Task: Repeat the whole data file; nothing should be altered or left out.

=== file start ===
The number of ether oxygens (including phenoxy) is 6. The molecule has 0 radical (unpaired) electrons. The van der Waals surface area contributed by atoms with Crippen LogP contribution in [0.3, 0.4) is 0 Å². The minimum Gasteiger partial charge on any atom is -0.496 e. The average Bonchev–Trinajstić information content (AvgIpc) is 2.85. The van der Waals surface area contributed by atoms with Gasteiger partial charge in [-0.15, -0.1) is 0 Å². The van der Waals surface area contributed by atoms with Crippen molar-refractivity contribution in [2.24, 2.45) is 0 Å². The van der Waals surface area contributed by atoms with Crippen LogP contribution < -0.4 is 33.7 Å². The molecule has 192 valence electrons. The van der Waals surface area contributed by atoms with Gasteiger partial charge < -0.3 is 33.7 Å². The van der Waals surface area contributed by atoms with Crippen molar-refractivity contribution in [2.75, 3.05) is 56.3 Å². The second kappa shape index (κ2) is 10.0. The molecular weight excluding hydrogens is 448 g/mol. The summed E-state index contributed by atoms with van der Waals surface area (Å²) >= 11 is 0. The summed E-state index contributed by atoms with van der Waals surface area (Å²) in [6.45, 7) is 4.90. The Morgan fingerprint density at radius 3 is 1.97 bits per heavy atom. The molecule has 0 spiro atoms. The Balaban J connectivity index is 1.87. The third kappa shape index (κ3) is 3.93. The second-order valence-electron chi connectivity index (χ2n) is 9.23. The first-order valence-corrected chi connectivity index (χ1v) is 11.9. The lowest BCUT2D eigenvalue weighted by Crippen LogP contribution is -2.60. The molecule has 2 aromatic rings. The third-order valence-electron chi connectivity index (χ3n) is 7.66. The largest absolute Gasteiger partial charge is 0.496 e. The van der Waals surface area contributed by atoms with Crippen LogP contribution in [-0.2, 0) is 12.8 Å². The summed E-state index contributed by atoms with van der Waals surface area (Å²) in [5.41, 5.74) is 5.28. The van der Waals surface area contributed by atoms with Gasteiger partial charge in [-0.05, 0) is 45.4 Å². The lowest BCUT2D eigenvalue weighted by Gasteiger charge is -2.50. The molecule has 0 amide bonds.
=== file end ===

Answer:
The number of ether oxygens (including phenoxy) is 6. The molecule has 0 radical (unpaired) electrons. The van der Waals surface area contributed by atoms with Crippen LogP contribution in [0.3, 0.4) is 0 Å². The minimum Gasteiger partial charge on any atom is -0.496 e. The average Bonchev–Trinajstić information content (AvgIpc) is 2.85. The van der Waals surface area contributed by atoms with Gasteiger partial charge in [-0.15, -0.1) is 0 Å². The van der Waals surface area contributed by atoms with Crippen molar-refractivity contribution in [2.24, 2.45) is 0 Å². The van der Waals surface area contributed by atoms with Crippen LogP contribution < -0.4 is 33.7 Å². The molecule has 192 valence electrons. The van der Waals surface area contributed by atoms with Gasteiger partial charge < -0.3 is 33.7 Å². The van der Waals surface area contributed by atoms with Crippen molar-refractivity contribution in [2.75, 3.05) is 56.3 Å². The second kappa shape index (κ2) is 10.0. The molecular weight excluding hydrogens is 448 g/mol. The summed E-state index contributed by atoms with van der Waals surface area (Å²) >= 11 is 0. The summed E-state index contributed by atoms with van der Waals surface area (Å²) in [6.45, 7) is 4.90. The Morgan fingerprint density at radius 3 is 1.97 bits per heavy atom. The molecule has 0 spiro atoms. The Balaban J connectivity index is 1.87. The third kappa shape index (κ3) is 3.93. The second-order valence-electron chi connectivity index (χ2n) is 9.23. The first-order valence-corrected chi connectivity index (χ1v) is 11.9. The lowest BCUT2D eigenvalue weighted by Crippen LogP contribution is -2.60. The molecule has 2 aromatic rings. The third-order valence-electron chi connectivity index (χ3n) is 7.66. The largest absolute Gasteiger partial charge is 0.496 e. The van der Waals surface area contributed by atoms with Crippen LogP contribution in [-0.2, 0) is 12.8 Å². The summed E-state index contributed by atoms with van der Waals surface area (Å²) in [5.41, 5.74) is 5.28. The van der Waals surface area contributed by atoms with Gasteiger partial charge in [-0.05, 0) is 45.4 Å². The lowest BCUT2D eigenvalue weighted by Gasteiger charge is -2.50. The molecule has 0 amide bonds.